Enjoyed a wonderful dinner at Piedmont in Durham Sunday night.
401 Foster (or Morgan?) street, it is near the intersection of the two.
We have been before, but this meal was exceptional. There were 4 of us so we were able to try many things.
rosemarie cocktail - rosemary syrup, grapefruit juice, gin was refreshing and loved the dried cherries ? on the bottom, a play on olives.
I think all house specialty cocktails were $7.
Housemade Pate - made from pork shoulder in house. very good
Garlic Sausage with lentils -very nice flavor, assume sausage was housemade. very good
Salad with herbs and rsted shallot vinaigrette- loved it, greens were very tender, herbs added a wonderful brightness, vin. was very good as well. (I think the emphasis is local, fresh ingredients, organic if possible. Am not sure if this was the case with this dish, but I think it was from the quality and freshness)
Gnocchi with wild mushroom ragu - lots lobster mushrooms, not sure what others were. This was the least favorite, although it was still good. The gnocchi were a bit heavy.
Duck Confit with white beans, collards, - duck was perfectly crispy, beans cooked til just done - collards tender. Husband wouldn't share much. Beyond excellent
Local Shrimp Risotto - housemade crispy pancetta made this dish for me with a nice peppery broth. I don't think it was arborio rice, more like a carolina rice. Not starchy that you would expect when you see 'risotto'. Nice cherry tomatoes too. Excellent
Eggplant Parm with Polenta - WOW, and the woman that ordered this is very picky, only eats half, etc and she polished off the whole thing. Eggplant had a very pleasant thick crust, polenta was really more like a whole grain grits, fresh tom. sauce, very very good
Lasagna with bechamel -served piping hot in gratin dish. I would say the pasta was made in house. Very satisfying - only had 1 bite though.
Because everyone ate ALL their food, there was no room for dessert. The prices were about $5 for each dessert though. I would have gotten the rosemary panna cotta and the other choice would have been the chocolate pecan tart.
Prices were (from what I remember) $7 for pate, $6 for salad, $8 for lentil/sausage dish, $8 gnocchi
Most entrees were in mid teens that we ordered. Wine selection was limited, but well chosen. We enjoyed two bottles of a Satenay for $50 ea. I noticed they also took the time to chill the red wine a bit, which was appreciated
Service was slow to start, mostly getting the cocktails - same thing happened last time we were there - maybe the bar is just slow.
Warehouse type feeling inside restaurant with an open balcony type upstairs for additional seating. I imagine it would be loud if it was full. Very pleasant, comfortable in jeans or dressed up.
This place has hands down, the best breakfast/brunch I've ever had in the triangle. The ham they serve with the croque madame is made in house. Everything tastes fresh and prepared correctly. A lot of places don't hold themselves to the same standard for brunch as they do dinner, but here this is not the case. Also, for the first time in my NC dining experience we had a knowledgeable server. To top it off, it was just around $35 for two and we left full and slightly buzzed(caffeine and alcohol). I hope this place makes other restaurants in the area step up their game a little bit because right now they're putting everyone else in their category to shame.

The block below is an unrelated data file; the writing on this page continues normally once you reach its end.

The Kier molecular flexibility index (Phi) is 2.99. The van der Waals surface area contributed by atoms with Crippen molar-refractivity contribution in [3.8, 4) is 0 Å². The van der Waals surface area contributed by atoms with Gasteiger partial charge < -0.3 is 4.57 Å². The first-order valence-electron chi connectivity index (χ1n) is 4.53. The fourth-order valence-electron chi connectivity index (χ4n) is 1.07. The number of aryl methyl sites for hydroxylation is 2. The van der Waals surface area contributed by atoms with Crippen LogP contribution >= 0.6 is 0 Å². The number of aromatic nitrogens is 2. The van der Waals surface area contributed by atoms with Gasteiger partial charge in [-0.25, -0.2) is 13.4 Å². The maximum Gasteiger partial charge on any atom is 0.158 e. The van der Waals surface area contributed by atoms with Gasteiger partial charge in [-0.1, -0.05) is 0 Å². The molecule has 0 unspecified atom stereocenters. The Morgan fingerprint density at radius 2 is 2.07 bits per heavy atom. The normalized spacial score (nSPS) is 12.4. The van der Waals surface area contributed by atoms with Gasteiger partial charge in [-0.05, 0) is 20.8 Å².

I'm already fully on-record as a Piedmont fan, but I nevertheless can't resist posting about the meal we had tonight. I've gotten particularly fond of Sunday night supper at the bar at Piedmont (or really, any night at the bar . . . the bartenders always take excellent care of their diners, and you've got the view straight into the kitchen, if that's your thing).
Tonight I had the aforementioned farmer's lettuce salad with herbs & shallot vinaigrette, and I have to agree that it was outstanding, better than you'd probably imagine a basic lettuce-and-herb salad could/should be.
I also had the house-cured lomo (dry air-cured pork loin that's cured in salt & then paprika-rubbed), which was phenomenal . . . it was ultra-thin-sliced and served with a drizzle of olive oil, and as I ate a slice, there was the flavor of the oil, replaced by a sweetness, then the pork flavor, then an explosion of smokiness which must've been from the paprika.
Then, since the pork-belly-and-lentils was on the menu, I had to have it. The lentils at Piedmont are so good, so rich and earthy and satisfying, that I'd happily eat bowlfuls of them without any pork involved. Add in one of Andy's perfect, melt-in-your-mouth tender pork bellies . . .
My companion had the "local, grass-fed meatballs" (nice image) with tagliatelle. The forkfuls I stole were great: light, fresh pasta, vivid tomato sauce, and meatballs that were flavor-rich all the way through to the center. It was excellent comfort food for the first cool evening of the autumn.
401 Foster St, Durham, NC 27701
We (me. my wife, my 16 year old daughter) had a great meal this week also. Didn't go crazy but had some frites and the tomato fennel soup to start. All of us had the papardelle with pork and porcini ragu. Delicious and an amazingly pleasant aftertaste. Can't remember the term (some foodie, eh?) but dessert was a chocolate thing like a firm mousse. They do nice work there and it's an absolute steal at lunch.
Thanks winedine for the detailed review! I must say, Piedmont has become a favorite of Mrs. Taco and mine for date night-- great food, decent service, and really cool little wine list. I agree that it can get a touch loud in there when it's full, but it hasn't taken away from our enjoyment of the meal. I also really like how frequently they change their menu--makes for exciting return visits. Looking forward to trying duck confit and the rosemary cocktail next time we're there (if, indeed, it's still on the menu)!